The currency has traded around 360-365 per dollar since its last devaluation in 2017. While the central bank says the exchange rate is determined by the market, it is much less volatile than other oil currencies such as the Russian ruble and Kazakh tenge. A fall of 10% would take the naira to about 400, while a 20% drop would see it at 450.

How Overvalued is the Naira Against the Dollar?

Most respondents say it's at least 10% too strong

 

Source: Bloomberg survey of 19 investors and analysts

 

The respondents were evenly split on the size of the devaluation, with nine predicting the naira will drop 10% or less and the same number saying it would be marked down by 10% to 20%. Only one forecasted a fall of more than 20%.

Most survey participants, who included money managers, analysts and economists based in Nigeria and abroad, asked for their answers to remain anonymous.

Since June, Nigeria’s reserves have decreased by 17% to $37.4 billion, the lowest in more than two years. The slide has accelerated since the coronavirus outbreak in China rocked global markets and sent Brent crude prices down to around $55 a barrel. Last week, reserves in Africa’s biggest oil producer fell by $350 million, the most on a weekly basis since October.

Nigeria's reserves are at their lowest in more than two years

All but three of the respondents said reserves would have to hit $30 billion before the central bank considers letting the currency fall, which is in line with what Governor Godwin Emefiele told investors last year.

Emefiele has vowed to keep the naira steady for now, saying in late November that the slide in reserves was not a cause for concern.

“In 2016 we had reserves as low as $23 billion and we survived,” central bank spokesman, Isaac Okorafor, said after the release of the survey. “We have proved them wrong before and we will do it again.”

On Wednesday, the central bank and FMDQ OTC Securities Exchange, a Lagos-based platform that oversees naira transactions, introduced new naira futures contracts of up to five years. The aim is to attract more foreign investment by helping investors hedge their currency exposure, Tumi Sekoni, an FMDQ managing director, said.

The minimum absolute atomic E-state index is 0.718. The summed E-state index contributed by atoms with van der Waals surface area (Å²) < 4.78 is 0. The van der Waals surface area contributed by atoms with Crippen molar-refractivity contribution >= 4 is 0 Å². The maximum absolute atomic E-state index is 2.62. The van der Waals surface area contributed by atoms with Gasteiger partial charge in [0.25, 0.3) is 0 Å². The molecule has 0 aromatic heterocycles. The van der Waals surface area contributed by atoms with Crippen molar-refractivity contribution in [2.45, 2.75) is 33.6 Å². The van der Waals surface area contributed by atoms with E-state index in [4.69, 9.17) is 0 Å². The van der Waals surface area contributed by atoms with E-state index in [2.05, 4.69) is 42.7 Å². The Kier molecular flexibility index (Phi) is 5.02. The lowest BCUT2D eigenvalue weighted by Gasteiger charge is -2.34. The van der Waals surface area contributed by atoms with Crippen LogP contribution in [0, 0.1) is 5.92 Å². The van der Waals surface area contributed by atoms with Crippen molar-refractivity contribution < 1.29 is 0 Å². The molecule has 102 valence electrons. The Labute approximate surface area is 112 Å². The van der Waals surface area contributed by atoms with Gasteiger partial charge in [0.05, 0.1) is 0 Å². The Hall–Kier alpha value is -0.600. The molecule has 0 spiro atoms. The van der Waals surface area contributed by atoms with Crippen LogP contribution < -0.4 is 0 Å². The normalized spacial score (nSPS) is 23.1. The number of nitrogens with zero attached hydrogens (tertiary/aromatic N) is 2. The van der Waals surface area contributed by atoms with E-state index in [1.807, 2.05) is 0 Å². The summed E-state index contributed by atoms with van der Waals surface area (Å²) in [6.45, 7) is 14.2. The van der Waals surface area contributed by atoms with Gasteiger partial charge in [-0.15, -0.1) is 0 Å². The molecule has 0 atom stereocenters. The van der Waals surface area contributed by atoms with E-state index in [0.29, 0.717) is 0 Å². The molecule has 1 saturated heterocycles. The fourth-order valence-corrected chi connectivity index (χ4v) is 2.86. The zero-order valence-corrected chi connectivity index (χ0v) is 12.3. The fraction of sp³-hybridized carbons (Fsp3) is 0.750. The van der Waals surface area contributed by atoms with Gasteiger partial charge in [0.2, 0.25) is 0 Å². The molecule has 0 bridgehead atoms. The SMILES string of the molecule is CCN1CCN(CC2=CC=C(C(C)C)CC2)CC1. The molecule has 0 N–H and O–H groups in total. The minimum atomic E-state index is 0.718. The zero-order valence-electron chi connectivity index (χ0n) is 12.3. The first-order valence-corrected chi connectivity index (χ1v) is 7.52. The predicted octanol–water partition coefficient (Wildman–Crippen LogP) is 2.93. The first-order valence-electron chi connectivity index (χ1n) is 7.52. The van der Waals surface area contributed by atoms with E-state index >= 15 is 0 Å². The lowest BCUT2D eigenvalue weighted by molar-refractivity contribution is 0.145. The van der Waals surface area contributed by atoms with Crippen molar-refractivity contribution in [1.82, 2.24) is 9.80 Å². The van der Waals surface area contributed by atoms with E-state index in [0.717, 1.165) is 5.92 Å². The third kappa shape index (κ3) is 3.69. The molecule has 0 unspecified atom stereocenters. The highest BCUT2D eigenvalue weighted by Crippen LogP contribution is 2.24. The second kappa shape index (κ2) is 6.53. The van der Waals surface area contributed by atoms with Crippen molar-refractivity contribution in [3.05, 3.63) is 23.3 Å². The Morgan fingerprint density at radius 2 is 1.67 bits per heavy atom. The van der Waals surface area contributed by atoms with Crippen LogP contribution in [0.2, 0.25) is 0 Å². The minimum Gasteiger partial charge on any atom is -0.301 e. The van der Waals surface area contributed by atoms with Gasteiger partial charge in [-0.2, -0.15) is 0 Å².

Emefiele may be able rebuild reserves after Buhari asked lawmakers this week to approve a sale of $3.3 billion of bonds.

“The planned Eurobond sale will temporarily ease investors’ concerns, but that will hold only if the level of reserves stays put in the long run,” said Guy Tossou, a portfolio manager with BNP Paribas in London.

Naira non-deliverable forward contracts fell on Wednesday, suggesting that devaluation pressure is easing. But three-month forwards still trade at 371.5 per dollar, around the highest since August.

Naira-forward contracts have risen since early January

The specter of a devaluation has reduced appetite for the Nigerian carry trade -- one of the world’s most lucrative over the past year.

Societe Generale SA recommended to investors last week that they exit naira-denominated short-term debt.

“The reserves-accumulation trend is reversing and of course that raises a lot of questions among the portfolio investors,” Tossou said. Still, he doesn’t expect a devaluation until 2022.

— With assistance by Paul Wallace

(Updates from 12th paragraph with comments from central bank spokesman)

SEE HOW MUCH YOU GET IF YOU SELL

NGN
This website uses cookies We use cookies to personalise content and ads, to provide social media features and to analyse our traffic. We also share information about your use of our site with our social media, advertising and analytics partners who may combine it with other information that you've provided to them or that they've collected from your use of their services
Real Time Analytics